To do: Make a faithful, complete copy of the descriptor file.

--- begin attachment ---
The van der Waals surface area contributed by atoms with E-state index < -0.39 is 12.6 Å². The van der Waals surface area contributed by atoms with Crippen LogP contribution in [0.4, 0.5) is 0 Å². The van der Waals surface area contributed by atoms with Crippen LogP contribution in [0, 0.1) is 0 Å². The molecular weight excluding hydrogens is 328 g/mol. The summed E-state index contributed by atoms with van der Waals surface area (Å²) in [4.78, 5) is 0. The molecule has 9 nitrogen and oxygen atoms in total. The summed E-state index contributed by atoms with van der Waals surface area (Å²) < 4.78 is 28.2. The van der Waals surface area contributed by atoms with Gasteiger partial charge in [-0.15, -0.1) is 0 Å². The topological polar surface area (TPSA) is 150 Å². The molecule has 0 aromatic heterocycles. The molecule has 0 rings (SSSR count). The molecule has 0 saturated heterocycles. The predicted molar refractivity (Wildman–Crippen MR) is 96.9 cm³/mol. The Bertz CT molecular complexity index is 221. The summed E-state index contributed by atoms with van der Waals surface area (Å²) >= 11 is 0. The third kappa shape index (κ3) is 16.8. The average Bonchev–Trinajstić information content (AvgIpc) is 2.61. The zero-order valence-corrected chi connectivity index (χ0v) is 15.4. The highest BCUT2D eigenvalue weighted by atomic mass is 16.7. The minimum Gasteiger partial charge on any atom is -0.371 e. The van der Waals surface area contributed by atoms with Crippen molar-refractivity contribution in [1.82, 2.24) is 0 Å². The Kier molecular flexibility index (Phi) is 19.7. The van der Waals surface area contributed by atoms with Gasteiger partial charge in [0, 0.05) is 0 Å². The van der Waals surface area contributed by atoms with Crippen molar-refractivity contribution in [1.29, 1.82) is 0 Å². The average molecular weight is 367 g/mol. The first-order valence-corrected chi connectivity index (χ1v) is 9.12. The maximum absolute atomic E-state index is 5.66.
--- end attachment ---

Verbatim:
The van der Waals surface area contributed by atoms with E-state index < -0.39 is 12.6 Å². The van der Waals surface area contributed by atoms with Crippen LogP contribution in [0.4, 0.5) is 0 Å². The van der Waals surface area contributed by atoms with Crippen LogP contribution in [0, 0.1) is 0 Å². The molecular weight excluding hydrogens is 328 g/mol. The summed E-state index contributed by atoms with van der Waals surface area (Å²) in [4.78, 5) is 0. The molecule has 9 nitrogen and oxygen atoms in total. The summed E-state index contributed by atoms with van der Waals surface area (Å²) < 4.78 is 28.2. The van der Waals surface area contributed by atoms with Gasteiger partial charge in [-0.15, -0.1) is 0 Å². The topological polar surface area (TPSA) is 150 Å². The molecule has 0 aromatic heterocycles. The molecule has 0 rings (SSSR count). The molecule has 0 saturated heterocycles. The predicted molar refractivity (Wildman–Crippen MR) is 96.9 cm³/mol. The Bertz CT molecular complexity index is 221. The summed E-state index contributed by atoms with van der Waals surface area (Å²) >= 11 is 0. The third kappa shape index (κ3) is 16.8. The average Bonchev–Trinajstić information content (AvgIpc) is 2.61. The zero-order valence-corrected chi connectivity index (χ0v) is 15.4. The highest BCUT2D eigenvalue weighted by atomic mass is 16.7. The minimum Gasteiger partial charge on any atom is -0.371 e. The van der Waals surface area contributed by atoms with Crippen molar-refractivity contribution in [1.82, 2.24) is 0 Å². The Kier molecular flexibility index (Phi) is 19.7. The van der Waals surface area contributed by atoms with Gasteiger partial charge in [0, 0.05) is 0 Å². The van der Waals surface area contributed by atoms with Crippen molar-refractivity contribution in [1.29, 1.82) is 0 Å². The average molecular weight is 367 g/mol. The first-order valence-corrected chi connectivity index (χ1v) is 9.12. The maximum absolute atomic E-state index is 5.66.